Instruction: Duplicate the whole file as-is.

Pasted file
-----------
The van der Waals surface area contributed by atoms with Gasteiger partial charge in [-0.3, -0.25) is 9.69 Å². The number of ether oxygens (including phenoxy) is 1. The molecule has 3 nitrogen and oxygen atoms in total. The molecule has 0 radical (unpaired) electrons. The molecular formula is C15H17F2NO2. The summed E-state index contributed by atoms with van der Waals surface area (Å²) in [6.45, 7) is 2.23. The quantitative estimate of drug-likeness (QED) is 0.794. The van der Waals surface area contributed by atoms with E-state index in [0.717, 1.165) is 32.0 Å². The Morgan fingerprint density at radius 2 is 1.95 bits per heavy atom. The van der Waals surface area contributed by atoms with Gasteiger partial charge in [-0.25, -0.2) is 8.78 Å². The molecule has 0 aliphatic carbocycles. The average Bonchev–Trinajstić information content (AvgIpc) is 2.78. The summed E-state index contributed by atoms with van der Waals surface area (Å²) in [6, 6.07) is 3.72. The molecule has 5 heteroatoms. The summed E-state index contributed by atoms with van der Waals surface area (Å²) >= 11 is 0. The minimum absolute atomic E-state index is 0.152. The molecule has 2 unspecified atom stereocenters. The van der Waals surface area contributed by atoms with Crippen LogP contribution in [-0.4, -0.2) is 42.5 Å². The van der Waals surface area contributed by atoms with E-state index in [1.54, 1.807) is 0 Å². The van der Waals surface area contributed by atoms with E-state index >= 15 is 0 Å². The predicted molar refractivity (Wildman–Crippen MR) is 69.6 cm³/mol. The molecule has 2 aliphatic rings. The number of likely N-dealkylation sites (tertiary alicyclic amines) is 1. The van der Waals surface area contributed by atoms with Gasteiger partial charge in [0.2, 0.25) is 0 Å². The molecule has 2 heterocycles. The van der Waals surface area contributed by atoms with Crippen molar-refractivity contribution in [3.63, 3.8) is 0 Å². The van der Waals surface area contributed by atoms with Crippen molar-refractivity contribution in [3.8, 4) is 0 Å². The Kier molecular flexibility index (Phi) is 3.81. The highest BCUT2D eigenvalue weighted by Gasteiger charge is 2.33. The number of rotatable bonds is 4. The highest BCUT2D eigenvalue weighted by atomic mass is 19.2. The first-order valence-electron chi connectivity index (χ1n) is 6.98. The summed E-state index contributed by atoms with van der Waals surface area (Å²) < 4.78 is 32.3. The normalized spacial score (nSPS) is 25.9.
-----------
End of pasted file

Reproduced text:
The van der Waals surface area contributed by atoms with Gasteiger partial charge in [-0.3, -0.25) is 9.69 Å². The number of ether oxygens (including phenoxy) is 1. The molecule has 3 nitrogen and oxygen atoms in total. The molecule has 0 radical (unpaired) electrons. The molecular formula is C15H17F2NO2. The summed E-state index contributed by atoms with van der Waals surface area (Å²) in [6.45, 7) is 2.23. The quantitative estimate of drug-likeness (QED) is 0.794. The van der Waals surface area contributed by atoms with E-state index in [0.717, 1.165) is 32.0 Å². The Morgan fingerprint density at radius 2 is 1.95 bits per heavy atom. The van der Waals surface area contributed by atoms with Gasteiger partial charge in [-0.25, -0.2) is 8.78 Å². The molecule has 0 aliphatic carbocycles. The average Bonchev–Trinajstić information content (AvgIpc) is 2.78. The summed E-state index contributed by atoms with van der Waals surface area (Å²) in [6, 6.07) is 3.72. The molecule has 5 heteroatoms. The summed E-state index contributed by atoms with van der Waals surface area (Å²) >= 11 is 0. The minimum absolute atomic E-state index is 0.152. The molecule has 2 unspecified atom stereocenters. The van der Waals surface area contributed by atoms with Crippen LogP contribution in [-0.4, -0.2) is 42.5 Å². The van der Waals surface area contributed by atoms with E-state index in [1.54, 1.807) is 0 Å². The van der Waals surface area contributed by atoms with E-state index >= 15 is 0 Å². The predicted molar refractivity (Wildman–Crippen MR) is 69.6 cm³/mol. The molecule has 2 aliphatic rings. The number of likely N-dealkylation sites (tertiary alicyclic amines) is 1. The van der Waals surface area contributed by atoms with Gasteiger partial charge in [0.2, 0.25) is 0 Å². The molecule has 2 heterocycles. The van der Waals surface area contributed by atoms with Crippen molar-refractivity contribution in [3.63, 3.8) is 0 Å². The van der Waals surface area contributed by atoms with Crippen molar-refractivity contribution in [3.8, 4) is 0 Å². The Kier molecular flexibility index (Phi) is 3.81. The highest BCUT2D eigenvalue weighted by Gasteiger charge is 2.33. The number of rotatable bonds is 4. The highest BCUT2D eigenvalue weighted by atomic mass is 19.2. The first-order valence-electron chi connectivity index (χ1n) is 6.98. The summed E-state index contributed by atoms with van der Waals surface area (Å²) < 4.78 is 32.3. The normalized spacial score (nSPS) is 25.9.